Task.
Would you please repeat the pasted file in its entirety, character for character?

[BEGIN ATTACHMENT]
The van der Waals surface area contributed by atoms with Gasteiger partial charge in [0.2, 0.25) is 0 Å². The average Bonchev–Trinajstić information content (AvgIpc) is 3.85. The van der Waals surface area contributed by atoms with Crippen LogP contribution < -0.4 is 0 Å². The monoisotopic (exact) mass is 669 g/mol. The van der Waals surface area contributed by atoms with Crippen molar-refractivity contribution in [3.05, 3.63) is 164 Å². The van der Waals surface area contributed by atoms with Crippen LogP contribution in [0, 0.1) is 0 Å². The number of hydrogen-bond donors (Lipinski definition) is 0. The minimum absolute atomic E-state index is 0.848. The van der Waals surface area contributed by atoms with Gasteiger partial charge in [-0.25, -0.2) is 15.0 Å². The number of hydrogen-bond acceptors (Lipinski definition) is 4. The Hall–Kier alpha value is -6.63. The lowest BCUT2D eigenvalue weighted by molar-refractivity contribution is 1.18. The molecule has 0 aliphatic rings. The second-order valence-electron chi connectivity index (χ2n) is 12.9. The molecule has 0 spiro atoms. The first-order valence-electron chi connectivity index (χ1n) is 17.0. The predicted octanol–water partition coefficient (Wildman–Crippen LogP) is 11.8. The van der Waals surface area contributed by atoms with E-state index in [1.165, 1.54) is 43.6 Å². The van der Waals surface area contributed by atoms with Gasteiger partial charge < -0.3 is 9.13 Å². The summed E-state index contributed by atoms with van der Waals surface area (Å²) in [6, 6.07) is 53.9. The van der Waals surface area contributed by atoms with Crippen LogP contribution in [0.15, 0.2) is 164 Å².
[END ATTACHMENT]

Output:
The van der Waals surface area contributed by atoms with Gasteiger partial charge in [0.2, 0.25) is 0 Å². The average Bonchev–Trinajstić information content (AvgIpc) is 3.85. The van der Waals surface area contributed by atoms with Crippen LogP contribution < -0.4 is 0 Å². The monoisotopic (exact) mass is 669 g/mol. The van der Waals surface area contributed by atoms with Crippen molar-refractivity contribution in [3.05, 3.63) is 164 Å². The van der Waals surface area contributed by atoms with Crippen LogP contribution in [0, 0.1) is 0 Å². The number of hydrogen-bond donors (Lipinski definition) is 0. The minimum absolute atomic E-state index is 0.848. The van der Waals surface area contributed by atoms with Gasteiger partial charge in [-0.25, -0.2) is 15.0 Å². The number of hydrogen-bond acceptors (Lipinski definition) is 4. The Hall–Kier alpha value is -6.63. The lowest BCUT2D eigenvalue weighted by molar-refractivity contribution is 1.18. The molecule has 0 aliphatic rings. The second-order valence-electron chi connectivity index (χ2n) is 12.9. The molecule has 0 spiro atoms. The first-order valence-electron chi connectivity index (χ1n) is 17.0. The predicted octanol–water partition coefficient (Wildman–Crippen LogP) is 11.8. The van der Waals surface area contributed by atoms with E-state index in [1.165, 1.54) is 43.6 Å². The van der Waals surface area contributed by atoms with Gasteiger partial charge < -0.3 is 9.13 Å². The summed E-state index contributed by atoms with van der Waals surface area (Å²) in [6, 6.07) is 53.9. The van der Waals surface area contributed by atoms with Crippen LogP contribution in [0.15, 0.2) is 164 Å².